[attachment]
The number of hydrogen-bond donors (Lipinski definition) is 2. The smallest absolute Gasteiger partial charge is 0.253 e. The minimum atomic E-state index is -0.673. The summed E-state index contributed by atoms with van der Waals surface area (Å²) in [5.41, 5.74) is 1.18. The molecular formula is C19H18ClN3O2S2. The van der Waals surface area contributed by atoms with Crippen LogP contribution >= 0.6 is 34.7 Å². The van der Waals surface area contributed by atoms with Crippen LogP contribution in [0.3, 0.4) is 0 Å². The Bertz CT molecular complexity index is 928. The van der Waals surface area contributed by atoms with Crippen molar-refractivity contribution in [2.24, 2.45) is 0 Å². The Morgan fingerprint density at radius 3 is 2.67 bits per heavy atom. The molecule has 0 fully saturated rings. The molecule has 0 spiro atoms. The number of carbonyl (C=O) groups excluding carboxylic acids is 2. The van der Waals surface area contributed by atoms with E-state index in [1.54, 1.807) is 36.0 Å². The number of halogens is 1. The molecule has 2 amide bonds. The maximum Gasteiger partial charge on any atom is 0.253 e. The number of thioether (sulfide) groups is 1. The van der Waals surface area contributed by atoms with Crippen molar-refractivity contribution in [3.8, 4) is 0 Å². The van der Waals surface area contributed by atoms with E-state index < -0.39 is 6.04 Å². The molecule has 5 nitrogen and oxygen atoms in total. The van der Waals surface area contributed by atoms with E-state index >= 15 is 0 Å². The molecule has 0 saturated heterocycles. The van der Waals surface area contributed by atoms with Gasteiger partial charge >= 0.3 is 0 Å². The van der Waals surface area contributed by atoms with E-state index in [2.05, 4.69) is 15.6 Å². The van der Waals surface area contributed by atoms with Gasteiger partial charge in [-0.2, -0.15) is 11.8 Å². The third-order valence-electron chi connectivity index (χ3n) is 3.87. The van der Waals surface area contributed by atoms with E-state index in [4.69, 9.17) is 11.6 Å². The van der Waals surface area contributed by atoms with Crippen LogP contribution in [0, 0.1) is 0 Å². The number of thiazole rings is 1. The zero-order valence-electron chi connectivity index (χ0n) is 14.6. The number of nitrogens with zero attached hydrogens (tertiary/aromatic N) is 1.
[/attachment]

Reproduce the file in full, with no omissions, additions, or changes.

The number of hydrogen-bond donors (Lipinski definition) is 2. The smallest absolute Gasteiger partial charge is 0.253 e. The minimum atomic E-state index is -0.673. The summed E-state index contributed by atoms with van der Waals surface area (Å²) in [5.41, 5.74) is 1.18. The molecular formula is C19H18ClN3O2S2. The van der Waals surface area contributed by atoms with Crippen LogP contribution >= 0.6 is 34.7 Å². The van der Waals surface area contributed by atoms with Crippen LogP contribution in [0.3, 0.4) is 0 Å². The Bertz CT molecular complexity index is 928. The van der Waals surface area contributed by atoms with Crippen molar-refractivity contribution in [2.24, 2.45) is 0 Å². The Morgan fingerprint density at radius 3 is 2.67 bits per heavy atom. The molecule has 0 fully saturated rings. The molecule has 0 spiro atoms. The number of carbonyl (C=O) groups excluding carboxylic acids is 2. The van der Waals surface area contributed by atoms with E-state index in [1.54, 1.807) is 36.0 Å². The number of halogens is 1. The molecule has 2 amide bonds. The maximum Gasteiger partial charge on any atom is 0.253 e. The number of thioether (sulfide) groups is 1. The van der Waals surface area contributed by atoms with Crippen molar-refractivity contribution in [3.8, 4) is 0 Å². The van der Waals surface area contributed by atoms with E-state index < -0.39 is 6.04 Å². The molecule has 5 nitrogen and oxygen atoms in total. The van der Waals surface area contributed by atoms with E-state index >= 15 is 0 Å². The molecule has 0 saturated heterocycles. The van der Waals surface area contributed by atoms with Gasteiger partial charge >= 0.3 is 0 Å². The van der Waals surface area contributed by atoms with E-state index in [2.05, 4.69) is 15.6 Å². The van der Waals surface area contributed by atoms with Gasteiger partial charge in [-0.2, -0.15) is 11.8 Å². The third-order valence-electron chi connectivity index (χ3n) is 3.87. The van der Waals surface area contributed by atoms with E-state index in [4.69, 9.17) is 11.6 Å². The van der Waals surface area contributed by atoms with Crippen LogP contribution in [0, 0.1) is 0 Å². The number of thiazole rings is 1. The zero-order valence-electron chi connectivity index (χ0n) is 14.6. The number of nitrogens with zero attached hydrogens (tertiary/aromatic N) is 1.